This CRCL calculator estimates the creatinine clearance value based on the Jelliffe equation for serum creatinine, gender weight and others. You can read more about serum creatinine and other determinants below the form.

Serum creatinine: *
Patient’s Gender: *
Patient’s Age: *
Patient’s Weight: *
Patient’s Height: *
BSA formula: *
Serum creatinine: *
Patient’s Gender: *
Patient’s Age: *
Patient’s Weight: *
Patient’s Height: *
BSA formula: *

## How does this CRCL calculator work?

This is a health tool that aims to calculate the creatinine clearance through the Jelliffe equation that requires serum creatinine as provided through a blood test, age, gender, height and weight. The data input is very straight forward and you can also choose whether you want to use the English or Metric system.

The CRCL Calculator will display your creatinine clearance level in ml/min and your body surface area (BSA) that can be calculated by 5 different formulas (you can select the one you prefer), BMI, ideal body weight and lean body mass. The tool can be used for adults only and please note that the serum creatinine levels should be stable:

■ Estimated creatinine clearance rate (eCCr):

eCCr = {[98 – 0.8 * (Age – 20)] * [1 – (0.1 * Gender)] * (BSA/1.73)}/(Serum creatinine in µmol/L * 0.0113)

Where:

Gender: is 0 in case of male and 1 in case of female.

■ BSA: body surface area calculated by the desired method (you can choose from Boyd’s formula, DuBois’s formula, Gehan & George’s formula, Haycock’s formula or Mosteller’s formula).

Serum creaninine in µmol/L. In case the serum creatinin is expressed in mg/dL, the conversion from mg/dL to µmol/L should be made by the following rate: 1 mg/dL = 88.4 µmol/L.

■ Estimating body surface area by Boyd’s method:

BSA = 0.0003207 x (Height in cm)0.3 x (Weight in grams)(0.7285 - ( 0.0188 x Log(Weight))

■ Calculating body surface area by DuBois’s formula:

BSA = 0.007184 x (Height in cm)0.725 x (Weight in kg)0.425

■ Computing body surface area by Gehan & George’s equation:

BSA = 0.0235 x (Height in cm)0.42246 x (Weight in kg)0.51456

■ Finding the body surface area by Haycock’s formula:

BSA = 0.024265 x (Height in cm)0.3964 x (Weight in kg)0.5378

■ Estimating body surface area by Mosteller’s equation:

BSA = Square root of (((Height in cm) x (Weight in kg))/ 3600)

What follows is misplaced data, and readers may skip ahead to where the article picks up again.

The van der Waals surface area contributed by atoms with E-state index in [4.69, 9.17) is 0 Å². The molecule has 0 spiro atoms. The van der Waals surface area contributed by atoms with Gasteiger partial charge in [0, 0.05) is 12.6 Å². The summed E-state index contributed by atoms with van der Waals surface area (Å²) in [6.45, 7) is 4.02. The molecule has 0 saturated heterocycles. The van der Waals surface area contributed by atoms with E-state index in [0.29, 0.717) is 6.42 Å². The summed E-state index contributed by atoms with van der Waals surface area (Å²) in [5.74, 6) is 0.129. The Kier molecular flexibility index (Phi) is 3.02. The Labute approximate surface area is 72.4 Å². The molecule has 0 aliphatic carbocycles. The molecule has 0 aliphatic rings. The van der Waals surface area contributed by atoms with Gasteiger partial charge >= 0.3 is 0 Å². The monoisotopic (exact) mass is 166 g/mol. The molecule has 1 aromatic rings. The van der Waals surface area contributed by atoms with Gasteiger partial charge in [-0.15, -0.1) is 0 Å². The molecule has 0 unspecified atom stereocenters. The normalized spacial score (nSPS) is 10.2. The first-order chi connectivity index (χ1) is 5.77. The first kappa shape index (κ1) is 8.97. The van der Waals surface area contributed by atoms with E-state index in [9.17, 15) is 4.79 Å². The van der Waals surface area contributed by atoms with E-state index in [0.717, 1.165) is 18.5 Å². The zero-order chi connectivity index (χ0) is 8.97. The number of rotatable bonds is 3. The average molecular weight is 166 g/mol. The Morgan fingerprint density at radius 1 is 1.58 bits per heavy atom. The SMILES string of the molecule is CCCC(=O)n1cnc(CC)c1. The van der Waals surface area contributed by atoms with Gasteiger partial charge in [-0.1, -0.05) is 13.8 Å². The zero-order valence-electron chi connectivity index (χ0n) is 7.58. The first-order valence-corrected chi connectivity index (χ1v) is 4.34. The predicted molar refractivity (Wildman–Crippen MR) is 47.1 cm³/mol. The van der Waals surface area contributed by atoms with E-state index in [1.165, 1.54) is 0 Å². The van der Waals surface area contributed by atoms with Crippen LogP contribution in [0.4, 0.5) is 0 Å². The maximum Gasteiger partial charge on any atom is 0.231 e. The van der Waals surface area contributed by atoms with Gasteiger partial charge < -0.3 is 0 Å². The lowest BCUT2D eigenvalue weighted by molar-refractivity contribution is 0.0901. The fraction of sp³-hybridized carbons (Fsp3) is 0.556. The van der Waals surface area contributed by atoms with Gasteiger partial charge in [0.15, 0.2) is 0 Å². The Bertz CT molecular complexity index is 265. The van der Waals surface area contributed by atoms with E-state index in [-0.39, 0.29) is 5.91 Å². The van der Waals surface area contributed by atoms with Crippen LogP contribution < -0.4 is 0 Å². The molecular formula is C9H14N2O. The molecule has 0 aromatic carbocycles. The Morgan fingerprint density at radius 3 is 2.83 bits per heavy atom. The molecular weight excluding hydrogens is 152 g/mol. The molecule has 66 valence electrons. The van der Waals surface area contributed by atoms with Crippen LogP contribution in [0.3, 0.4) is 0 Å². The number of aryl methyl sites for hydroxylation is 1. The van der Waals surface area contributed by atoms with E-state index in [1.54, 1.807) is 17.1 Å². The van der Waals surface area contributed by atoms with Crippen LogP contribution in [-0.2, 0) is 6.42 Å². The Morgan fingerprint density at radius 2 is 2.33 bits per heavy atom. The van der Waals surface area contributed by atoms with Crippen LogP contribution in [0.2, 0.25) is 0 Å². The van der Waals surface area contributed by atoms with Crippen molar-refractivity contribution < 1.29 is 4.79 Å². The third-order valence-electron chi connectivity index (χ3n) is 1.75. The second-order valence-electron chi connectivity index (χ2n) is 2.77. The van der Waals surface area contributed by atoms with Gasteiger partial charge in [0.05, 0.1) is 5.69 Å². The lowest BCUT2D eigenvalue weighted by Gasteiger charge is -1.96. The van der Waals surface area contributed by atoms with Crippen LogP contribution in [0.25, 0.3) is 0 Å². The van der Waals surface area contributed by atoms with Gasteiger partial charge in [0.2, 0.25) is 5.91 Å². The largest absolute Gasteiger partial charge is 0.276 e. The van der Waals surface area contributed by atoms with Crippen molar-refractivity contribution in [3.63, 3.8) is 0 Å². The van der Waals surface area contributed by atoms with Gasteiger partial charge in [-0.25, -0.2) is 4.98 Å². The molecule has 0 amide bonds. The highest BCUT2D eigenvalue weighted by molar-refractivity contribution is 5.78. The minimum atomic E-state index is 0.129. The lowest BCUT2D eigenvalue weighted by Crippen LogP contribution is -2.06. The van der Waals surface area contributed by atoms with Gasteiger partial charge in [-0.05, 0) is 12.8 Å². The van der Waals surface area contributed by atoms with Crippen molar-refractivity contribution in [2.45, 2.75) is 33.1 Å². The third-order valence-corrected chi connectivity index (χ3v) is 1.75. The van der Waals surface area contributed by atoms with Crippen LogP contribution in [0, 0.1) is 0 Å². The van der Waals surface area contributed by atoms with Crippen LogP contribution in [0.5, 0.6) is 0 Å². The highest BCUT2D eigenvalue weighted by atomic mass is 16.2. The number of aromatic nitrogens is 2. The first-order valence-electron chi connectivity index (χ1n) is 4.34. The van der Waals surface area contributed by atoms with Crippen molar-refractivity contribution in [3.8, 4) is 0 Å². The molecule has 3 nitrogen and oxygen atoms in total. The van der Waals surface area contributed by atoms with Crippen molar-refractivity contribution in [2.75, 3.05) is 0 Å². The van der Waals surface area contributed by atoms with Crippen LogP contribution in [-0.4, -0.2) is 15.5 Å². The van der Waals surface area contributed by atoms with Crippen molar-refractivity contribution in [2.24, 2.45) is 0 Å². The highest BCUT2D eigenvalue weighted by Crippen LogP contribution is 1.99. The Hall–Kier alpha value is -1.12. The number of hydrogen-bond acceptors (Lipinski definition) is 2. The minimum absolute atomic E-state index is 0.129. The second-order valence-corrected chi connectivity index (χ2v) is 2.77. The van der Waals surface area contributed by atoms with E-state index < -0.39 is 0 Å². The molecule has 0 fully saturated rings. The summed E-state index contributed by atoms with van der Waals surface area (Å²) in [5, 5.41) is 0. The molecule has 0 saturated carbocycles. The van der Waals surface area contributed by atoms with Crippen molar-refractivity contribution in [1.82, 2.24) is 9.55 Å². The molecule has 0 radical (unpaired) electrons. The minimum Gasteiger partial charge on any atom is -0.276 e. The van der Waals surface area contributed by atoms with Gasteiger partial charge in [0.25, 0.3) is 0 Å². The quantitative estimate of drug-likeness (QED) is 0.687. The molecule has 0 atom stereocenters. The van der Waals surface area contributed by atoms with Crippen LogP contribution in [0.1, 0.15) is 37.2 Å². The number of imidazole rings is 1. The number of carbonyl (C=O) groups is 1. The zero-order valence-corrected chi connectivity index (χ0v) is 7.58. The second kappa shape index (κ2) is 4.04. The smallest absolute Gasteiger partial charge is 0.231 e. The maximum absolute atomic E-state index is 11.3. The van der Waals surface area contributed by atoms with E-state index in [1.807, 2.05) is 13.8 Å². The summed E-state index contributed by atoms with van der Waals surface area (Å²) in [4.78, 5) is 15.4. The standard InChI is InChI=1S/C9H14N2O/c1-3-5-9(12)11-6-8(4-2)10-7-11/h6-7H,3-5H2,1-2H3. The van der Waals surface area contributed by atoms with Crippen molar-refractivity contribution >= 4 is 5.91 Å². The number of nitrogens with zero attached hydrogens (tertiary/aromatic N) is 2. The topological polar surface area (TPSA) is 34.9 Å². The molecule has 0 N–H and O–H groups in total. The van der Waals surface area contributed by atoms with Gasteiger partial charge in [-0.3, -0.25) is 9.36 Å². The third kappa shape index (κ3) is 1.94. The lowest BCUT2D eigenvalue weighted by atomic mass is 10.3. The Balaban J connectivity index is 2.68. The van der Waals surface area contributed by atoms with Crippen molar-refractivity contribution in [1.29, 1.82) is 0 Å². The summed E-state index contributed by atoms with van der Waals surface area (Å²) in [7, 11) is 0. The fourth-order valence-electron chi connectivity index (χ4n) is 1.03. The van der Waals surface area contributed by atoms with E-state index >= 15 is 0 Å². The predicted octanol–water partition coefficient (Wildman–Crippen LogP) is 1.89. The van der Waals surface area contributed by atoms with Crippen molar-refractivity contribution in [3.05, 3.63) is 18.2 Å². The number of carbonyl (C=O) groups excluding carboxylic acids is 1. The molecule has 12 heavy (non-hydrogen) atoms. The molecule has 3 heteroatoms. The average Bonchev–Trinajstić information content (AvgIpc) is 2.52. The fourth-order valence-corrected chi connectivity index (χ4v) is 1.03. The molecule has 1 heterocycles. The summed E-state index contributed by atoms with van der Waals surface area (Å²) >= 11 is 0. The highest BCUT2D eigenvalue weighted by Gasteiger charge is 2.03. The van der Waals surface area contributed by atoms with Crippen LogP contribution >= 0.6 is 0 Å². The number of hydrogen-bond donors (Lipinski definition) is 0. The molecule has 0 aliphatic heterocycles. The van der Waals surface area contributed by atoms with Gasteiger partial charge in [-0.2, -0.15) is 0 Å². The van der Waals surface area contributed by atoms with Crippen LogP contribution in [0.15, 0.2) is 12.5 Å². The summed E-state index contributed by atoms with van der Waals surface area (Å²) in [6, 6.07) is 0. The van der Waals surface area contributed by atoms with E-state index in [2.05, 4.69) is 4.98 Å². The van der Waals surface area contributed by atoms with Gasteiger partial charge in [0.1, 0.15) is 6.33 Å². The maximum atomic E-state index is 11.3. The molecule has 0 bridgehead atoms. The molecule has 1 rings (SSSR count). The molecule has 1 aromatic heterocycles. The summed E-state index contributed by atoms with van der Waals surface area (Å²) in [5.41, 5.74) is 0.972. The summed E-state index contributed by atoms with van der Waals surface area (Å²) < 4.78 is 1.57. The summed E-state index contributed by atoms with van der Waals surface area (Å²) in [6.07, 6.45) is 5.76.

## Example calculation

Let’s take the case of a 58 year old male, weighing 224 lbs at a height of 6ft 4in and with a value of serum creatinine of 1.6 mg/dl. The result is:

■ The estimated creatinine clearance rate (eCCr): 57.066 ml/min;

■ Body Surface Area (BSA): 25.125 Square Feet or 2.334 m2;

■ BMI: 27.266;

■ Body status based on WHO BMI range: Overweight;

■ Ideal body weight is between 151.98 lbs and 205.38 lbs;

■ Lean body mass: 168.22 lbs.

## What is serum creatinine?

This is a value expressed either in mg/dL or in µmol that represents the component found in muscles that is then cleared through kidneys resulting the creatinine clearance which is the main analysis of the kidney’s filtering function.

The normal values are between 0.7 and 1.3 mg/dl for men and 0.6 and 1.1 mg/dl for women as the last have usually lower levels because they have less muscle mass than men.

This would also mean that muscular men have higher levels of it as well and this should be taken in consideration while calculation the clearance in order to avoid a false result. If kidneys don’t filter creatinine properly its blood levels increase. Serum creatinine levels are used to retrieve the creatinine clearance or GFR value.

## Which are the normal levels of creatinine clearance?

Creatinine Clearance is usually measured in milliliters/ minute (ml/min) and normal values are around 98-136 ml/min for males and 88-128 ml/min for females.

In general healthy adults have levels ranging 80-130 ml/min. Higher levels are sign for a variety of kidney disfunctions, infections, reduced blood flow, dehydration or muscular problems.

## References

1) Cockcroft DW, Gault MH. (1976) . Nephron; 16(1):31-41.

2) Gault MH, Longerich LL, Harnett JD, Wesolowski C. (1992) . Nephron; 62 (3): 249–56.

19 Jan, 2015